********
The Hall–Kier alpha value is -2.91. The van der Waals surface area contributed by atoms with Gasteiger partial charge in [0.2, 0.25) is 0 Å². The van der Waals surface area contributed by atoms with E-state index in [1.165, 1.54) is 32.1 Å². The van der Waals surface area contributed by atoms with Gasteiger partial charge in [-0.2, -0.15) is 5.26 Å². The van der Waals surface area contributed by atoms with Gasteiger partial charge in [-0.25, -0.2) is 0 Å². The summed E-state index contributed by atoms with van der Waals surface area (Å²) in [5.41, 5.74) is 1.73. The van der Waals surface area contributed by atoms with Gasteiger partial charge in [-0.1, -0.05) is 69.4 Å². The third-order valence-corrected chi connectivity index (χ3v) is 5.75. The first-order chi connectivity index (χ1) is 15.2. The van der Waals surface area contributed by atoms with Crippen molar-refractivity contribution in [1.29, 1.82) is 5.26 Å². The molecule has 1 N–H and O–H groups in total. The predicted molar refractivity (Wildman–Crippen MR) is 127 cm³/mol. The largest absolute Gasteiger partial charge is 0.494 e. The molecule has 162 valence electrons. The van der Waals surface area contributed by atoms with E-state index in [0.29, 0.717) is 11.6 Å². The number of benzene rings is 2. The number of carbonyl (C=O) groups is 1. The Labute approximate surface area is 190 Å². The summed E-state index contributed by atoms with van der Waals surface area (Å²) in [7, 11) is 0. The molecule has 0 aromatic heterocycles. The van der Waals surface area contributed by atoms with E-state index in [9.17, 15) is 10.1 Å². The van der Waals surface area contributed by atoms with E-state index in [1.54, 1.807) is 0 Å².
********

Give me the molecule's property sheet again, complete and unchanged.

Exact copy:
The Hall–Kier alpha value is -2.91. The van der Waals surface area contributed by atoms with Gasteiger partial charge in [0.2, 0.25) is 0 Å². The van der Waals surface area contributed by atoms with E-state index in [1.165, 1.54) is 32.1 Å². The van der Waals surface area contributed by atoms with Gasteiger partial charge in [-0.2, -0.15) is 5.26 Å². The van der Waals surface area contributed by atoms with Gasteiger partial charge in [-0.25, -0.2) is 0 Å². The summed E-state index contributed by atoms with van der Waals surface area (Å²) in [5.41, 5.74) is 1.73. The van der Waals surface area contributed by atoms with Gasteiger partial charge in [-0.1, -0.05) is 69.4 Å². The third-order valence-corrected chi connectivity index (χ3v) is 5.75. The first-order chi connectivity index (χ1) is 15.2. The van der Waals surface area contributed by atoms with Crippen molar-refractivity contribution in [1.29, 1.82) is 5.26 Å². The molecule has 1 N–H and O–H groups in total. The predicted molar refractivity (Wildman–Crippen MR) is 127 cm³/mol. The largest absolute Gasteiger partial charge is 0.494 e. The molecule has 162 valence electrons. The van der Waals surface area contributed by atoms with E-state index in [0.29, 0.717) is 11.6 Å². The number of benzene rings is 2. The number of carbonyl (C=O) groups is 1. The Labute approximate surface area is 190 Å². The summed E-state index contributed by atoms with van der Waals surface area (Å²) in [7, 11) is 0. The molecule has 0 aromatic heterocycles. The van der Waals surface area contributed by atoms with E-state index in [9.17, 15) is 10.1 Å². The van der Waals surface area contributed by atoms with E-state index in [1.54, 1.807) is 0 Å².